Belfast: contemporary jewellery

Is it a shop? Is it a gallery?

Steensons’ own design: “Daybreak”. Silver, black and rhodium plate with 18ct gold detail.

Its a shop – Steensons – widely recognised as Belfast’s leading contemporary jewellery retailer. Located at Bedford House, Bedford Street, it may look like an art gallery with its carefully placed glass cases. But this is a friendly, relaxing shop with browsers absolutely welcome.

Steensons is a designer-retailer, and many of the pieces on display are made in-house at a workshop in County Antrim. But the range of designs available is both judicious and eclectic. Northern Irish designers represented include Jill Graham of County Tyrone, and Nora Watson of Portaferry, County Tyrone. Pieces by all Northern Irish designers are moderately priced (starting at just £100+), and look really striking.

Jill Graham: silver and 18ct gold pendants and earrings.

Nora Watson on display. Silver and 9ct rose gold.

Designers from the rest of the UK include Andrew Geoghan and Jane Adam. There is also a rather noticeable contingent of German designs available, which is a little unusual for a UK shop.

A fall-back option for the contemporary jewellery hunter in Belfast is the gift shop at the Ulster Musuem. Far less quiet and reverential than Steenson’s, the gift shop is busy and buzzy. There’s a wall-mounted display of costume jewellery and a three-tier  stand-alone display case of Northern Irish-designed pendants, earrings and necklaces.  In the costume jewellery section, keep your eyes open for items from Ghost and Bonesetter. Its a young company based in Belfast with a distinctive range of brass and hammered metal items. In the designer display, Jill Graham features again, alongside other Northern Irish designers Fiona Kerr and Garrett Mallon (pictured below). Again, everything is affordable, with very little exceeding the £200 mark.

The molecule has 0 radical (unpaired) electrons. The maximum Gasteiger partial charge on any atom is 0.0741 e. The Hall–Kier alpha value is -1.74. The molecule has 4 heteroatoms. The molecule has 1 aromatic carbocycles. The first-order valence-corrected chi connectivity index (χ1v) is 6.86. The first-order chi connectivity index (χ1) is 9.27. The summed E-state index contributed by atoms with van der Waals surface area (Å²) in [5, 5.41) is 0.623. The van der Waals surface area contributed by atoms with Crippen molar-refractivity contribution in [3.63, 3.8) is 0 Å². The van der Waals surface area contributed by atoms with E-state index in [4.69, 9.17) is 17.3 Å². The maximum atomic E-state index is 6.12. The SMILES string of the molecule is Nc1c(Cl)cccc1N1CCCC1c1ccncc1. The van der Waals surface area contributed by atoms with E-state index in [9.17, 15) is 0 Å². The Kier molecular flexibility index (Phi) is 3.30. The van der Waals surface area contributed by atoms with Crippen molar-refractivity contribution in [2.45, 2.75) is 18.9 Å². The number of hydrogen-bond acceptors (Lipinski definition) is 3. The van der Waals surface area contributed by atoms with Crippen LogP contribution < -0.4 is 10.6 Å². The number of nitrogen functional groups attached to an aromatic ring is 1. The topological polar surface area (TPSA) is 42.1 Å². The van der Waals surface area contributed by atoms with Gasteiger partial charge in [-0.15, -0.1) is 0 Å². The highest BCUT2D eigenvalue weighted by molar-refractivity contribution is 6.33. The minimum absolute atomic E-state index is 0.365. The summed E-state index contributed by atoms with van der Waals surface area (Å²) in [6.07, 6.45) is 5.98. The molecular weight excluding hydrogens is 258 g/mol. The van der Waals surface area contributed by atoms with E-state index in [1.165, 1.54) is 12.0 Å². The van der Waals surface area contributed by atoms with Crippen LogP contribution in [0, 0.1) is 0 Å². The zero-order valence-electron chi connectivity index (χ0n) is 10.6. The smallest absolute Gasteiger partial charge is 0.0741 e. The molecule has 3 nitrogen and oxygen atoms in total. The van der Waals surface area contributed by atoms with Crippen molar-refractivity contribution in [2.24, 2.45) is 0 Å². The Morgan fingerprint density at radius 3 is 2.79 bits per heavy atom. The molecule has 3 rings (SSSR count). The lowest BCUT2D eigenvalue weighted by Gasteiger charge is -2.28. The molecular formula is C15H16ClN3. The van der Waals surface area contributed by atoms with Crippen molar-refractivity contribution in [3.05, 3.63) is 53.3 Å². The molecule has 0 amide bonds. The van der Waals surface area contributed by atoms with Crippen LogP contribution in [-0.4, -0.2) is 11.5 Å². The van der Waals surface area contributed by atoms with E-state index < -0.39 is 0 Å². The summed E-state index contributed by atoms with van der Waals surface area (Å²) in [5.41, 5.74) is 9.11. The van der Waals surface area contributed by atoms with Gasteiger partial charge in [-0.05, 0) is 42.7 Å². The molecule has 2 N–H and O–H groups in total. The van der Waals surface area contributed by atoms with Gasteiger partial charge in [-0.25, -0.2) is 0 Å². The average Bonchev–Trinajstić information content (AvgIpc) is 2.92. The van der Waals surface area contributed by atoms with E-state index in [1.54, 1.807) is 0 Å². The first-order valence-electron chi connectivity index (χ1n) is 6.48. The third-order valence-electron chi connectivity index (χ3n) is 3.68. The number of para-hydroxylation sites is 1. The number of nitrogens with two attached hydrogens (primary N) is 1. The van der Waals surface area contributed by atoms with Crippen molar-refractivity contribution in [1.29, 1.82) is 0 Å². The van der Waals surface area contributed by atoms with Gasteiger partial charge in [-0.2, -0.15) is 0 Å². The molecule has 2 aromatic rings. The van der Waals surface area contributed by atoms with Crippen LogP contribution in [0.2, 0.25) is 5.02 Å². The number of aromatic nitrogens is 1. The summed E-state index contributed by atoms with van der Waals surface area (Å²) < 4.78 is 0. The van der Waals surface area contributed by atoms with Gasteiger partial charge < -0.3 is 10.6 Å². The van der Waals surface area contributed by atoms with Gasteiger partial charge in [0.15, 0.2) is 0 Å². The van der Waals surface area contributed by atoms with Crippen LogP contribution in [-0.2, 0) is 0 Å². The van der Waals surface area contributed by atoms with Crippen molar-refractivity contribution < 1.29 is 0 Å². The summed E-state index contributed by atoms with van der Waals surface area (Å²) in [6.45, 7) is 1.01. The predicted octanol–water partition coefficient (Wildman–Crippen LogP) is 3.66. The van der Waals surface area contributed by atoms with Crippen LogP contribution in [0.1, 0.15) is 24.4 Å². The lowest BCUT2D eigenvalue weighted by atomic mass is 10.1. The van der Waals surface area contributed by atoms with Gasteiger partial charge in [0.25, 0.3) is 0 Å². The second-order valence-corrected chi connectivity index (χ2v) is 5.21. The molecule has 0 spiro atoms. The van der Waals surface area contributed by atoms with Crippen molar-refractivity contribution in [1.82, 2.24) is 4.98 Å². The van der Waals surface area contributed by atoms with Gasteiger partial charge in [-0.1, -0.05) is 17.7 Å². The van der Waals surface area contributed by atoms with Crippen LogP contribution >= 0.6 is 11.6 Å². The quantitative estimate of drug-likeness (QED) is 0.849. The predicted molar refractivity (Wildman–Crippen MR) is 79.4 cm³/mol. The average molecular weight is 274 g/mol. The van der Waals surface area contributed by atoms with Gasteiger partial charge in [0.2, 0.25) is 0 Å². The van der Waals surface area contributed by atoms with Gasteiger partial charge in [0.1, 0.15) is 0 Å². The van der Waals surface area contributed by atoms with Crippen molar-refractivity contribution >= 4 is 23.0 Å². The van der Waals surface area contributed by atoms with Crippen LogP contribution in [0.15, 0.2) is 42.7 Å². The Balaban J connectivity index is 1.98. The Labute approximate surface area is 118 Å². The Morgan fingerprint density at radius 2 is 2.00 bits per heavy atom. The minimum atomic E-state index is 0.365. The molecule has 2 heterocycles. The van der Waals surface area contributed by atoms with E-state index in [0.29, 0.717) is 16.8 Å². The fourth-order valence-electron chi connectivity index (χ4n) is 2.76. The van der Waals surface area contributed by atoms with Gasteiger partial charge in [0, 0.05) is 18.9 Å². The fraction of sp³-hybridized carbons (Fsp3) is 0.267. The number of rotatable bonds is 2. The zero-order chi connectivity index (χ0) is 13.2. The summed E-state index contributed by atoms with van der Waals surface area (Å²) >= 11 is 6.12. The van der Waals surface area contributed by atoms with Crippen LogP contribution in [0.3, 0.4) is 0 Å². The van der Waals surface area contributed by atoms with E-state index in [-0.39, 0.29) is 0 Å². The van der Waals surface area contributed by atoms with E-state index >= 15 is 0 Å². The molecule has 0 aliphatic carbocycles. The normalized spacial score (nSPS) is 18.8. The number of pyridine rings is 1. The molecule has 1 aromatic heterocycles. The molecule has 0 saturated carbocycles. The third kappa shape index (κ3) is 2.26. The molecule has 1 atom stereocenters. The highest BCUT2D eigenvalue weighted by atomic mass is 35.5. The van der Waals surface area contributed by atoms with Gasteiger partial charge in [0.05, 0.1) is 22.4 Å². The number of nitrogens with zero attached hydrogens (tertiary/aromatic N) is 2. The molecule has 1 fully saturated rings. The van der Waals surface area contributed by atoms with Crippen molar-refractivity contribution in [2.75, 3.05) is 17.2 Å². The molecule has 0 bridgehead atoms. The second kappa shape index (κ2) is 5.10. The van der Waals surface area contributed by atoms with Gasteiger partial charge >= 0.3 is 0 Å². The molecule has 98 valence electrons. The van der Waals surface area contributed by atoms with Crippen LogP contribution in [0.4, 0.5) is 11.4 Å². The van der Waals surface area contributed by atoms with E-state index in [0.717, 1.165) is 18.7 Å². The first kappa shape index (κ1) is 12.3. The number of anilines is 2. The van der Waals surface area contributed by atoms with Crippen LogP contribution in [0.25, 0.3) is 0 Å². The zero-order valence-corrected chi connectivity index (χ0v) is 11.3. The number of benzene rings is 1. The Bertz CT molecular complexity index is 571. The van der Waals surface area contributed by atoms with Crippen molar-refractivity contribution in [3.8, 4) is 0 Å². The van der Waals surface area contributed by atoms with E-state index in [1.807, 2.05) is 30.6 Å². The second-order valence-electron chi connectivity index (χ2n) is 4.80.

Garrett Mallon at the Ulster Museum gift shop.

 

So I think its fair to say that the Northern Irish contemporary jewellery scene is small, but perfectly formed.  I like the look of the local designers, the styles occupy a sweet spot that could either be distinctive work jewellery, or subtle party pieces.

Nevertheless, I found it easy to walk away from both shops empty handed. No buying for me in Belfast. But nice to look.

 

 

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